Aims: Dietary fatty acid profile, independent of caloric percent of fat, is a major regulator of body adiposity. This study examined the effects of dietary fat amount and types on fat storage and hypothalamic gene expression in the mouse model of chronic diet-induced obesity.
Methods: The dietary interventions were in twofold: (1) the obesity was induced by a 13-week obesogenic fat diet compared with a low-fat (LF) diet, and (2) the reversibility was tested by using high n-3 polyunsaturated fat (PUFA) and LF diets. Fifty-four C57Bl/6 mice were fed a high-fat (59% in kcal) diet for 13 weeks and then classified as diet-induced obese (DIO) or diet-resistant (DR) mice according to upper and lower tertiles of body weight gain. The DIO mice were then subdivided into three groups for a 6-week secondary dietary intervention. Two of the groups were switched to either a high n-3 PUFA (DIO-n3) or a low-fat (10% in kcal, DIO-LF) diet, whereas the third (controls) and DR mice continued on the initial high-fat diet. Food efficiency was calculated as weekly body weight gain per gram of food intake.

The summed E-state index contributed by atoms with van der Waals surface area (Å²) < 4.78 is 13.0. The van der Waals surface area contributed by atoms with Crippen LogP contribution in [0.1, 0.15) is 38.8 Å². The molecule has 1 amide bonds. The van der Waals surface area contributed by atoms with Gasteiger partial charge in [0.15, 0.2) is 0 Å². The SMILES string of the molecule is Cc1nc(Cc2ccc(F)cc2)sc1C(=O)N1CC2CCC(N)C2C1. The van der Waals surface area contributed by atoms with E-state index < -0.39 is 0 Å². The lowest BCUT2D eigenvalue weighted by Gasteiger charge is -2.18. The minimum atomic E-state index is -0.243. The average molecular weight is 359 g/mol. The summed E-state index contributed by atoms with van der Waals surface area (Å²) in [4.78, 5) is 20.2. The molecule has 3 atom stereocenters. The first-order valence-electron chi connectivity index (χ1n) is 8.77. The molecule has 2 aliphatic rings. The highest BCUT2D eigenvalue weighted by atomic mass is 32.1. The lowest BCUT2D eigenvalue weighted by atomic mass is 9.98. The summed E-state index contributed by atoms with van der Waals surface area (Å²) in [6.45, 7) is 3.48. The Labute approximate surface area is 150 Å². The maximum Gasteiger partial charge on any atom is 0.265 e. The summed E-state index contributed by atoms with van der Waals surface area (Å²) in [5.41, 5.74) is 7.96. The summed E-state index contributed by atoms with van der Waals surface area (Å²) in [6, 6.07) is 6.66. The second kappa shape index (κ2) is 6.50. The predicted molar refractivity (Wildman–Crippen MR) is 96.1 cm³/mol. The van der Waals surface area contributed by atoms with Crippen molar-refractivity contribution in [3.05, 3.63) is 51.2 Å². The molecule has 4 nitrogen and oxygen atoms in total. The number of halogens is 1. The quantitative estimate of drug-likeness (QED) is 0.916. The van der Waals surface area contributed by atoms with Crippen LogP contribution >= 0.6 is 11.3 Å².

Results: After switching the DIO mice to the n-3 PUFA or LF diet, their body weights were reduced to the level of the DR and LF mice. The food efficiencies were, from the highest to lowest, in the order: DIO>LF>DR>DIO-LF>DIO-n3. Using quantitative in situ hybridization, we found that the DIO mice had higher levels of leptin receptor (LR, +290%, p<0.005) and neuropeptide Y (NPY, +25%, p<0.05) mRNA expression in the hypothalamic arcuate nucleus (Arc) than the DR mice, whereas the level of pro-opiomelanocortin (POMC) mRNA expression was significantly reduced (-45%, p<0.01). All effects that were essentially returned to DR levels by the change to the n-3 PUFA diet and, with the exception of a failure to normalize Arc NPY mRNA levels, by the change to LF diet.
Conclusions: Taken together, the present results show that both change in level and quality of dietary fat can potently alter hypothalamic neuropeptide expression and result in effective amelioration of diet-induced obesity. Interestingly, the n-3 PUFA diet when fed to already obese mice produced a pattern of hypothalamic gene expression similar to that in obesity resistant (DR) mice. It remains to be determined if the effects of n-3 fatty acids on brain neuropeptide gene expression are direct or indirect.